10 Nutritional Myths For Seniors - The Australian Jewish News

1. Your stomach shrinks as you age

Although your appetite and eating capacity can change, your stomach won’t shrink as you get older. In fact, inadequate nutrition only speeds up the aging process.

2. Weight loss is healthy

Unfortunately this is not the case when we are older. Diets and accidental weight loss should be avoided in the later years. Any weight loss should be a natural result of combining good exercise with a high protein diet. In fact, a bit of extra padding in later years is beneficial to support your body and brain for years to come.

3. You need to eat less as you get older

As your metabolism slows down and your energy output decreases, food and eating are what protects and powers you. It is your key to aging well. You may need to eat less of some things, but your body will need more of others, especially foods high in protein, vitamins, and minerals.

4th Only eat what you like

The aging process can play tricks on our appetites and the triggers that tell us whether we are hungry or full. As a result, older people may eat less than their bodies really need. It is important to realize the importance of continuing to eat despite the tricks, so that your body continues to get the energy and nutrients it needs to function. Open loss of appetite is not normal and can be a symptom of an underlying health problem. If you’re having problems, try to eat small meals regularly throughout the day, even if you don’t always feel like it.

5. You need a low-fat diet

Contrary to popular belief, a low-fat diet is not always the best, especially for the elderly. Fat is an important source of calories and some seniors may need to eat a little extra to maintain their weight. For most, however, eating foods that contain mostly unsaturated fats is best for heart, body, and brain health. Fats in foods like olive oil, nuts, seeds, avocado, and oily fish are ideal.

6. Eat more vegetables

While nutritious vegetables continue to be essential in your diet, protein foods need to be the focus of your plate, and the vegetables will surround it from now on. That’s because as you get older, you need more, not less, protein. Protein keeps our muscles, our immune system, our body organs and our brains, all of our systems working and renewing themselves minute by minute. Vegetables are always important, but if your appetite is low make sure you eat the protein first, then enjoy the vegetables.

7. You only need to drink water when you are thirsty

If you feel thirsty, you are already a little dehydrated and that is a problem because neither your body nor your brain can perform to its maximum capacity when you are dehydrated. Dehydration can cause confusion, delirium, impaired kidney function, and exacerbate a variety of other conditions that commonly affect the elderly. Seniors tend not to feel thirsty since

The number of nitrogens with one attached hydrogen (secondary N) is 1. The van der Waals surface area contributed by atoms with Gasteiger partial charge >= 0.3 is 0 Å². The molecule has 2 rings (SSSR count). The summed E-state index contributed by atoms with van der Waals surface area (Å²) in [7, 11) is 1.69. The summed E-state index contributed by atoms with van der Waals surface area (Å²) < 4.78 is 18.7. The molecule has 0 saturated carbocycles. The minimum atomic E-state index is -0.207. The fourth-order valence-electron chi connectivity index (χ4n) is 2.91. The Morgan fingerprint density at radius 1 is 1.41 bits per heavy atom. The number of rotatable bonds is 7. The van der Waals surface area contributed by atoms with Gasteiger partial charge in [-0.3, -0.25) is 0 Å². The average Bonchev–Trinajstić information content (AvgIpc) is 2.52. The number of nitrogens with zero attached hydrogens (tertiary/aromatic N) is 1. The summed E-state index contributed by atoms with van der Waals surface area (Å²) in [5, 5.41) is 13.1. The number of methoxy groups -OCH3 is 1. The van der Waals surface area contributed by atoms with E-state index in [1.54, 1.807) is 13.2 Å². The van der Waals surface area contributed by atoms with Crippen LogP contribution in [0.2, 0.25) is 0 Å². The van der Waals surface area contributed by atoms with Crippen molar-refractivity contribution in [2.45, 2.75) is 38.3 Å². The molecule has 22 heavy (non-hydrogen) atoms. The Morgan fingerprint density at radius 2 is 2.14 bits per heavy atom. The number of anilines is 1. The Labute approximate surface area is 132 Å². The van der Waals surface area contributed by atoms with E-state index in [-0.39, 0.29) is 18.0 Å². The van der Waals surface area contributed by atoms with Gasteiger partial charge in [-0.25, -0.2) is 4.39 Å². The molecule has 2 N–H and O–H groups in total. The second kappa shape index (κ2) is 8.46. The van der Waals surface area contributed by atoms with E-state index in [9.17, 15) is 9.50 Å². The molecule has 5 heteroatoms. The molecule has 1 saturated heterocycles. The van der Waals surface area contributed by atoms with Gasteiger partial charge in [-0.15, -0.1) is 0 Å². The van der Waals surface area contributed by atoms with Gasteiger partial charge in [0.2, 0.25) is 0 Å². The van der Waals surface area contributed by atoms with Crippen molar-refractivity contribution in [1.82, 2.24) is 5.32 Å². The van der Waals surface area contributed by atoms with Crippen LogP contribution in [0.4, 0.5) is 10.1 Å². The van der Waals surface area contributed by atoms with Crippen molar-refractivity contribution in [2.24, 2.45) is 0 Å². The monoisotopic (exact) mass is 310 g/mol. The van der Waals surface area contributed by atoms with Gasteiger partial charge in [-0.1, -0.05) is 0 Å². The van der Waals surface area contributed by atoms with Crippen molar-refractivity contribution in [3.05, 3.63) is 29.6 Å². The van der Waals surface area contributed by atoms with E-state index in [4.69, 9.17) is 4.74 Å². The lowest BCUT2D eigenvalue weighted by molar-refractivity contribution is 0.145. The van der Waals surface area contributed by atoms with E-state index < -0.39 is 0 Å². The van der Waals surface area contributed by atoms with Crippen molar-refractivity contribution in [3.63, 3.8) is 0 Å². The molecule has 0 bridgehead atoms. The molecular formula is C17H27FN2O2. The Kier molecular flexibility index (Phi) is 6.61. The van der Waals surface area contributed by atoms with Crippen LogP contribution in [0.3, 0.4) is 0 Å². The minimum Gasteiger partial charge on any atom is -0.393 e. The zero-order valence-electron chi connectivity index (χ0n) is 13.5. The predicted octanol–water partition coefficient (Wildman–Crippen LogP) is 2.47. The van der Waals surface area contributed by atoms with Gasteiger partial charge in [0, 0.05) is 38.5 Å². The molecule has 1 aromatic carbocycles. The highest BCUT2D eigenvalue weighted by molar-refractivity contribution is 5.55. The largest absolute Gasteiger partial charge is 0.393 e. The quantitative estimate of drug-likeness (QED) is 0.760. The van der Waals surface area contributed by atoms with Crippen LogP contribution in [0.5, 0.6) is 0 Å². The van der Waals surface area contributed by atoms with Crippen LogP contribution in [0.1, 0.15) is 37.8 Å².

efficient and therefore at a higher risk of dehydration, making fluid intake an essential part of the overall diet.

8. Surcharges are sufficient

Of course, we cannot live on vitamins and supplements alone. Your body works best when it is working – that is, eating and digesting food. Additionally, most of the supplements advertised to help you live longer, improve memory, fight dementia, and more, will fail to do the justice. And there’s another problem – many supplements interact with popular drugs or just don’t work as they would if you ingested them in the food they originally came from. You could be spending a lot of money on no profit if you could do better by simply eating. Not only that, you’re missing out on one of life’s greatest joys – cooking and dining with family and friends.

9. You always need to have a “real meal”

It is important that you eat regularly to live well and remain independent in old age. However, eating three full meals a day can be tricky if you have poor appetite or if cooking is too difficult or time-consuming. You can opt for prepackaged meals, frozen meals, or take away meals, but some of them do not contain the protein and other nutrients especially important to support the aging process of the body and brain, and others are high in sodium or saturated fats. If three good meals are too much of a challenge, 5 or 6 small meals or select snacks that are nutritious can be just as useful.

10. Malnutrition is part of getting older

Malnutrition can affect anyone at any age and is not a normal part of the aging process. Seniors, however, are at greater risk of malnutrition and it is important that you do not dismiss the warning signs as part of “old age.”

Ngaire Hobbins recently partnered with Home Soon to launch Senior Care Nutrition for Seniors: A Guide to Healthy Eating Habits for Old Age. For more information and advice on maintaining a nutritional diet in later years, download the guide.

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